The proposed North American Free Trade Agreement (NAFTA) represents a historic change in relations among Canada, Mexico, and the United States. The effect of the agreement on the three economies has generated controversy and some degree of alarm within each country.
In this book, noted trade and development experts review the available literature on the effects of NAFTA on the three member countries and the world trading system. They evaluate how NAFTA will affect areas such as economic growth, employment, income distribution, industry, and agriculture in Canada, Mexico, and the United States; and consider the significance the trade agreement holds for the rest of the world.
Drusill K. Brown begins the discussion by providing an overview and comparison of the general results from recent studies. Raúl Hinojosa-Ojeda and Sherman Robinson explore in greater detail the potential effects of NAFTA on wages and employment in Mexico and the United States. Sidney Wintrab reviews industry-specific effects of NAFTA, in particular, the environment, the social agenda, and human rights and democracy. Finally, Carlos Alberto Primo Braga considers the implications of NAFTA on the rest of the world.
Following each of these chapters, international scholars assess the alternatives and provide recommendations for future research.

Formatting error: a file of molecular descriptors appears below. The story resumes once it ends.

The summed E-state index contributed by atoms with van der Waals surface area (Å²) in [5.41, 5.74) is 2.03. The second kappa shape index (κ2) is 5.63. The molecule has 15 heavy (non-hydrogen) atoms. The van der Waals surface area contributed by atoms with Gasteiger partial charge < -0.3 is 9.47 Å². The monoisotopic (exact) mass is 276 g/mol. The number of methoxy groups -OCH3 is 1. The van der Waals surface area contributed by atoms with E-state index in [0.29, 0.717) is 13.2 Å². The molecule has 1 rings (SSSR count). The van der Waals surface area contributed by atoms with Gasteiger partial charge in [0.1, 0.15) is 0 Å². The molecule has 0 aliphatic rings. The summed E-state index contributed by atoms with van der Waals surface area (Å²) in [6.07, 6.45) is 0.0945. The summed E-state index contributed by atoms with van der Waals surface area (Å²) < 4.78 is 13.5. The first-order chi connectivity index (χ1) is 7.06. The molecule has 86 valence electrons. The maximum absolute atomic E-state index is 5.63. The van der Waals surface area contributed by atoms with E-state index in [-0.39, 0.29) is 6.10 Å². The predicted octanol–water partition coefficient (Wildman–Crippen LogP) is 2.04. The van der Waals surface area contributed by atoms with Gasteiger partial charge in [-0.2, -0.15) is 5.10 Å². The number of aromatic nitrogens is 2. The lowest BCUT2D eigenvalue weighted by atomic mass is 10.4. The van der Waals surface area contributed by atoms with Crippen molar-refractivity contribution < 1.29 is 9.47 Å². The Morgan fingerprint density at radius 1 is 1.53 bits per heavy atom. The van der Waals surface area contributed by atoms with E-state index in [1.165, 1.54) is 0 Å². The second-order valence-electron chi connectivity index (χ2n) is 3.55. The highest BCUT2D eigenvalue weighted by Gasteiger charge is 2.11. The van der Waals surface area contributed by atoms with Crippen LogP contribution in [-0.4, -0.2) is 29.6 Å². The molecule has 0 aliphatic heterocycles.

Nora Lustig is Samuel Z. Stone Professor of Latin American Economics at Tulane University and a nonresident fellow at the Center for Global Development in Washington, D.C. She previously served as director of the Poverty Group at UNDP, as senior advisor and chief of the Poverty and Inequality Unit at the Inter-American Development Bank, and as a senior fellow at the Brookings Institution. Her books include Mexico: The Remaking of an Economy (Brookings, 1992), which was selected as an Outstanding Academic Book by Choice magazine. Barry Bosworth is a senior fellow and Robert V. Roosa Chair in International Economics at the Brookings Institution. Robert Z. Lawrence is Albert L. Williams Professor of International Trade and Investment at the Kennedy School of Government. He is also a senior fellow at the Institute for International Economics, and a research associate at the National Bureau of Economic Research. He served as a member of the President's Council of Economic Advisers from 1998 to 2000. Lawrence has also been a senior fellow at the Brookings Institution. His books include Globaphobia: Confronting Fears about Open Trade (Brookings, 1998) and Single World, Divided Nations? International Trade and the OECD Labor Markets (Brookings/OECD, 1996).